Thursday, April 28, 2011

Scripture Memory System

We have been using the Scripture Memory System at Simply Charlotte Mason for quite a while, and it has worked well. However, I have recently made a couple of adjustments that work for us that I'd like to share.

With the original, you have new scriptures (or whatever) that you read daily... once they are known, you read them every other day (Odd/Even) and then as you learn more, they get moved to tabs behind Monday/Tuesday/etc.... then eventually to tabs 1-31.... so as you know the scripture more and more, you practice it less often... each day you are reviewing a few scriptures.

The problem we have, is that we aren't totally consistent. Sometimes we miss doing it a day. And there are some days we are more likely to miss (like Friday, which tends to be our "wild" day.) So then, the same scriptures are being missed in the review. I also found when we finished a new scripture, I couldn't ever remember which Odd/Even to change, and which one to change from the weekday tabs, etc.

So, I've made a simple change, which also means we use a lot less tabs! We have a tab labeled "New" (or Daily), one named "Alternate", one labeled "weekly", and one labeled "monthly".

So, behind New, we have our new scripture, which we read daily together. Behind "Alternate", we have 2 scriptures. We read 1, and rotate it behind the other one. Behind "Weekly" we have 7 scriptures. We read 1, and rotate it behind the others. Behind "Monthly" we would have 30 (we aren't there yet!) - and again, rotate through them. Eventually, I'd just increase the number of scriptures we read each day from behind the "Monthly" tab.

As for knowing which one to move to the next section when we learn a new scripture... I've just added numbers to our scripture cards.... so I just need to move the lowest numbered card to the next section.

Oh, and we do use this system for other things we want to memorize. We have put in things like Scouting Promises etc. While learning these types of things, they are added to the scripture ones... so we are always working on a new scripture, but may also have something else we are reading daily.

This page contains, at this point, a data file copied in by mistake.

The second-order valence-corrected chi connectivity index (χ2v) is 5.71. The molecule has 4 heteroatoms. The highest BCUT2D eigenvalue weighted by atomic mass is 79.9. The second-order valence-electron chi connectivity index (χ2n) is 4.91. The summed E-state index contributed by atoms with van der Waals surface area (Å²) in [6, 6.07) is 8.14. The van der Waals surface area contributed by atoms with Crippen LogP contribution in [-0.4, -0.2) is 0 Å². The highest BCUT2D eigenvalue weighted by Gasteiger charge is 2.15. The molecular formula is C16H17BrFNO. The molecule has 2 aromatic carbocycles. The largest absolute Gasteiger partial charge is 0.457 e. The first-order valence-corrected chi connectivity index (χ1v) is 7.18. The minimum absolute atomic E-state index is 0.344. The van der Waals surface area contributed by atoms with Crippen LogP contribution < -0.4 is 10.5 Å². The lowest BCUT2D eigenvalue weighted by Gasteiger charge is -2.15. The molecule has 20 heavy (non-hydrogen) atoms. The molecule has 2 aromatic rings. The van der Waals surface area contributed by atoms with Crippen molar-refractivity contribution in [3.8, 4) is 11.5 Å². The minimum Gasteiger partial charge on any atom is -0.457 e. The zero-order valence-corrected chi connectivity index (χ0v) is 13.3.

Hope this helps someone!

Oh, and just to add in - we are doing something similar with our review songs in violin... I used to have a chart - "practice these songs on this day, etc" - but risked missing the same songs over and over. Now our chart is a 6 day chart.... (6 days of practice, 1 of indiv. lessons). Now if we miss a day of practice, the next day we do the practice "day" we missed. So if on Tuesday we did Day 2 practice, then don't practice on Wednesday... on Thursday we would do Day 3 practice. The next week we just start on whatever day we are on.

Wednesday, April 27, 2011

Free Ebook - Today only

I just found out about an offer to get a free copy of this new ebook, titled "31 days to clean". It addresses the heart issues of doing housework, about which I am looking forward to reading.

If you miss this offer today, the price is only $4.99. Get more information here, and information about the free offer here.

Tuesday, April 26, 2011

Suzuki Violin Resources

Just wanted to pass on these free resources I found for Suzuki Violin here.

There is a free pack of Pre-Twinkle songs (similar to in Step-by-Step). There are fantastic articles as well, including the first 10 things to teach to a new violin student, and another on repetition that has some good practice games.


Saturday, April 23, 2011

Year K - Updated!

Year K

Year K is designed for 5 year olds, and is provided as a very gentle introduction to schooling. As some areas require a Kindergarten year, this will provide some ideas. I mainly focus on learning to read, write, simple math concepts, and writing... plus working towards listening to chapter books.

Most of the time should be spent outside exploring.

Learn to Read

I like the looks of the Simply Charlotte Mason's "Delightful Reading" but have not bought it as of yet.

In general I suggest doing a combined method. Phonics by itself gets difficult and boring for the student because of the hard work decoding every word. Some students don't learn that you don't HAVE to decode words that you already know. Yet a straight "sight words / whole words / see and say" approach can leave the child with no clue how to read a word they haven't been "taught".

For the phonics side of things, we have used "Teach your child to read in Just 10 minutes a day" by Sidney Ledson. I like some things about this book, but not others. I have also looked at the free "progressive phonics" website and did a bit of it... I like the way they alternate parents and children reading... but the stories are twaddle and although the kids love it, I couldn't stand it after a bit. For my next children, I suspect I will find something else.

For the other side of things, We used the "Dick and Jane" readers
  • (Dick and Jane) - We Look and See (these 3 are reprinted in a Treasury book)
  • (Dick and Jane) - We Work and Play
  • (Dick and Jane) - We Come and Go
  • (Dick and Jane) - Guess Who (Reprinted in a different Treasury book) - ONLY if more practice needed.

Extra if time left in year and child can read the above (also recommended in Year 1)

  • Fun with Dick and Jane (if you can get an old copy. a couple of the stories have been reprinted in a book of the same name)